Calling it one of its top legislative priorities for 2008, the Great Lakes Commission is calling on Congress to reauthorize the Great Lakes Legacy Act in order to continue progress in remediating contaminated sediments in the Great Lakes Areas of Concern.
First passed in 2002, the Great Lakes Legacy Act authorizes funding to remediate contaminated sediments in the U.S. and binational Great Lakes Areas of Concern designated under the Great Lakes Water Quality Agreement.
“The Legacy Act program has been highly successful in cleaning up toxic hot spots in Great Lakes rivers and harbors and has become a cornerstone of Great Lakes restoration efforts,” said Commission Chair and Michigan Lt. Gov. John Cherry Jr., in a letter to congressional leaders and members of the House and Senate Great Lakes Task Forces. “It’s critical that Congress reauthorize the Great Lakes Legacy Act and maintain this vital program for restoring the Great Lakes.”
Lt. Gov. Cherry noted that the Commission’s recommendations are consistent with the Great Lakes Regional Collaboration and that the Legacy Act enjoys strong support from the Great Lakes states, the business community, regional environmental organizations and local Area of Concern advisory councils.
The Commission is recommending several amendments to benefit the Great Lakes states and improve the Legacy Act’s effectiveness and efficiency. They include:
• Reauthorize the Legacy Act through 2013 and increase authorized appropriations to $150 million annually. This would be consistent with the recommendations of the Great Lake Regional Collaboration and would better match the projected long-term costs of remediating contaminated sediments.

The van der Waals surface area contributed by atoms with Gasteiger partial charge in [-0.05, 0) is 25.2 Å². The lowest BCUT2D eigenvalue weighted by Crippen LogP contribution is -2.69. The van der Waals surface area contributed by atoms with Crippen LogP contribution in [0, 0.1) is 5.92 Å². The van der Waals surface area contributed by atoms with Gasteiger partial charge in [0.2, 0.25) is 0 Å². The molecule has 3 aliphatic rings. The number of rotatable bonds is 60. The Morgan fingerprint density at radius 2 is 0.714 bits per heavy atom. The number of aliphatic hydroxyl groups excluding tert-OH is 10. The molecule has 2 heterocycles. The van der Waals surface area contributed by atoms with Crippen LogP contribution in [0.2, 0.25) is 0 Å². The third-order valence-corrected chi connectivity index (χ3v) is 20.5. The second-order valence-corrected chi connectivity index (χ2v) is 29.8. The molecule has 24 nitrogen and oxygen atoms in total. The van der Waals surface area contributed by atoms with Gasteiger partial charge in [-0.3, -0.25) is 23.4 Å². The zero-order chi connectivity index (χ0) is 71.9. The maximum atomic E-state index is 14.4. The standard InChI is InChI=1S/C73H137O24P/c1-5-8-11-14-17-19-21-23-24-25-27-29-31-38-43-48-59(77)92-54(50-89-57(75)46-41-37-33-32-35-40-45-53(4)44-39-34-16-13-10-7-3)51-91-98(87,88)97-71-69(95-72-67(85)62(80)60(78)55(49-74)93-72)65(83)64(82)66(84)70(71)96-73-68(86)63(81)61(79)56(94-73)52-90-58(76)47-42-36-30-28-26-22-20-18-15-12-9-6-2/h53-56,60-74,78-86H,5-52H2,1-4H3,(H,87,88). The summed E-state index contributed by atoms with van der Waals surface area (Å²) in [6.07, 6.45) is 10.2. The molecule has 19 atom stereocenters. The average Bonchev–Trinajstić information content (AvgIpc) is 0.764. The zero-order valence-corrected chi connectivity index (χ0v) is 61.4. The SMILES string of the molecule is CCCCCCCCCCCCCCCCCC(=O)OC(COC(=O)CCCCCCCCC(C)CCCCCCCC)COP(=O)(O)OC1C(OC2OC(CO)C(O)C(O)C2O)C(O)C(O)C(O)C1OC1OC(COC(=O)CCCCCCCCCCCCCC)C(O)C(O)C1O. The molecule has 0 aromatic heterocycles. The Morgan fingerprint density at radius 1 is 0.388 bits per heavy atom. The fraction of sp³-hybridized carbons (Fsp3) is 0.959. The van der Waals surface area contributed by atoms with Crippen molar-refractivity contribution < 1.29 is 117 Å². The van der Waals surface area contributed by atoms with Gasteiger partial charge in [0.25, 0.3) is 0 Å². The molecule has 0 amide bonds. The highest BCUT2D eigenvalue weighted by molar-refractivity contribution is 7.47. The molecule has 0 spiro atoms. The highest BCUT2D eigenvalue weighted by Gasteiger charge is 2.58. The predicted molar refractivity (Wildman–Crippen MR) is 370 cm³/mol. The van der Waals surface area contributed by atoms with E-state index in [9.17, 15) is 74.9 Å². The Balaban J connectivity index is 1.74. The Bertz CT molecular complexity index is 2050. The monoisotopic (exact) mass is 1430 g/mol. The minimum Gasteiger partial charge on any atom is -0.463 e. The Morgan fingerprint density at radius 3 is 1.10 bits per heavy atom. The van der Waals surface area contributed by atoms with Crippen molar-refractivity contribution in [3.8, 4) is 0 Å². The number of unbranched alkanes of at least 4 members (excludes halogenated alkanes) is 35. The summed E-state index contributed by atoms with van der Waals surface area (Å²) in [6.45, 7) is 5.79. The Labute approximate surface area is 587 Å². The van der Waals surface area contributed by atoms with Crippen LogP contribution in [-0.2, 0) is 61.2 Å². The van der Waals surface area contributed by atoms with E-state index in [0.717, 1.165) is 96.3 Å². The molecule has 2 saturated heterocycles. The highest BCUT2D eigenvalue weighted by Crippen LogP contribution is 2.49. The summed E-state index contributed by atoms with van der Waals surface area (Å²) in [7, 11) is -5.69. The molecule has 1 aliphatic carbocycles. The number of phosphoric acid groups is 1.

• Allow the use of general Legacy Act funds for pilot or demonstration projects in order to support research on innovative remediation technologies.
• Allow the use of Legacy Act funds to restore habitat at sites where contaminated sediment has been remediated under the Act.
• Allow contributions from potentially responsible parties (PRPs) to be counted as all or part of the nonfederal cost share for Legacy Act projects as long as that contribution is above and beyond what is required under a legal settlement.
• Allow all nonfederal contributions to Legacy Act projects to qualify for cost-share accounting, regardless of the timing of such contributions.
• Remove the maintenance of effort requirement, which can penalize project sponsors that invest in remediation efforts prior to the start of a Legacy Act project, and which is not appropriate for remediation projects in which costs can fluctuate widely from year to year.
• Allow the disbursal of Legacy Act funds to nonfederal contractors if doing so enhances the timing and effectiveness of a project.
• Extend the life of appropriated Legacy act funds beyond two years so that funds are not lost due to significant, unanticipated delays in completing complex projects.
• Reduce the current 35 percent nonfederal cost-share requirement to 25 percent for orphan sites where no responsible party is available to support the nonfederal cost share, to lessen the burden on states and local communities.
To date, five cleanup projects and seven projects to monitor and evaluate contaminated sediments have been implemented under the Legacy Act, with eight additional projects now under review. The original Great Lakes Legacy Act enacted in 2002 authorized $270 million over five years to remediate contaminated sediments in Great Lakes Areas of Concern.
To see the full recommendations, as approved by the Commission’s Board of Directors, visit http://glc.org/advocacy/legacyact.html. Contact: Matt Doss, email@example.com.